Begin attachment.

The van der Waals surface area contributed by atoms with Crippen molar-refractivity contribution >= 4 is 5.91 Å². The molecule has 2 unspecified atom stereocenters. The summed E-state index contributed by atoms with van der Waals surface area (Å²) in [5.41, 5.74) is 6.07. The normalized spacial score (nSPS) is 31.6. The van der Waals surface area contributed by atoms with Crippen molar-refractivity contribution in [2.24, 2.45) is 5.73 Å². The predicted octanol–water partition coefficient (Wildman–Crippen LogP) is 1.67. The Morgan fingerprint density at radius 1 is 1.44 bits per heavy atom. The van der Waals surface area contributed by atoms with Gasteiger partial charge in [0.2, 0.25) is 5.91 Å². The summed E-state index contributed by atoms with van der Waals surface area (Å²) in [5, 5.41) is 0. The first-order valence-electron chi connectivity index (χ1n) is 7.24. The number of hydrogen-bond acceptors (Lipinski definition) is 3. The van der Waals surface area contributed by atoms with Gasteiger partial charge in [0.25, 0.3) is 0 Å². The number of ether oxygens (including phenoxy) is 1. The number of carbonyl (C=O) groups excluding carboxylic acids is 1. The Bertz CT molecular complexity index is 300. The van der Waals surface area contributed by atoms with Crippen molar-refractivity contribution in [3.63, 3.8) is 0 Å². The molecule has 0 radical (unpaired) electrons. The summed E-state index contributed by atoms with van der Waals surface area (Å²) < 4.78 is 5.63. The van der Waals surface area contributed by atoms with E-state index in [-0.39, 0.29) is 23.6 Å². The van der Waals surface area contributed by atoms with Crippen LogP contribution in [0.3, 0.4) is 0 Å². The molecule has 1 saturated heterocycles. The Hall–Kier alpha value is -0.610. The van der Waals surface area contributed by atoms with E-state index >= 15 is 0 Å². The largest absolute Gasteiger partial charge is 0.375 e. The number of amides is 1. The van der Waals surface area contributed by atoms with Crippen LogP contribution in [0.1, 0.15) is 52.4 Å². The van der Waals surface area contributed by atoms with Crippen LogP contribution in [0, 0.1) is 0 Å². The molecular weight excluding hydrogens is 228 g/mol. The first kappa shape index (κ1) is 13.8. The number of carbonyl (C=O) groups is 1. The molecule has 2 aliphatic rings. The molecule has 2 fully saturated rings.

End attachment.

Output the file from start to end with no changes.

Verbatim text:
The van der Waals surface area contributed by atoms with Crippen molar-refractivity contribution >= 4 is 5.91 Å². The molecule has 2 unspecified atom stereocenters. The summed E-state index contributed by atoms with van der Waals surface area (Å²) in [5.41, 5.74) is 6.07. The normalized spacial score (nSPS) is 31.6. The van der Waals surface area contributed by atoms with Crippen molar-refractivity contribution in [2.24, 2.45) is 5.73 Å². The predicted octanol–water partition coefficient (Wildman–Crippen LogP) is 1.67. The Morgan fingerprint density at radius 1 is 1.44 bits per heavy atom. The van der Waals surface area contributed by atoms with Gasteiger partial charge in [0.2, 0.25) is 5.91 Å². The summed E-state index contributed by atoms with van der Waals surface area (Å²) in [5, 5.41) is 0. The first-order valence-electron chi connectivity index (χ1n) is 7.24. The number of hydrogen-bond acceptors (Lipinski definition) is 3. The van der Waals surface area contributed by atoms with Gasteiger partial charge in [0.25, 0.3) is 0 Å². The number of ether oxygens (including phenoxy) is 1. The number of carbonyl (C=O) groups excluding carboxylic acids is 1. The Bertz CT molecular complexity index is 300. The van der Waals surface area contributed by atoms with Crippen molar-refractivity contribution in [3.63, 3.8) is 0 Å². The molecule has 0 radical (unpaired) electrons. The summed E-state index contributed by atoms with van der Waals surface area (Å²) < 4.78 is 5.63. The van der Waals surface area contributed by atoms with E-state index in [-0.39, 0.29) is 23.6 Å². The van der Waals surface area contributed by atoms with Crippen LogP contribution in [0.3, 0.4) is 0 Å². The molecule has 1 saturated heterocycles. The Hall–Kier alpha value is -0.610. The van der Waals surface area contributed by atoms with E-state index >= 15 is 0 Å². The largest absolute Gasteiger partial charge is 0.375 e. The number of amides is 1. The van der Waals surface area contributed by atoms with Crippen LogP contribution in [0.1, 0.15) is 52.4 Å². The van der Waals surface area contributed by atoms with Crippen LogP contribution in [0, 0.1) is 0 Å². The molecular weight excluding hydrogens is 228 g/mol. The first kappa shape index (κ1) is 13.8. The number of carbonyl (C=O) groups is 1. The molecule has 2 aliphatic rings. The molecule has 2 fully saturated rings.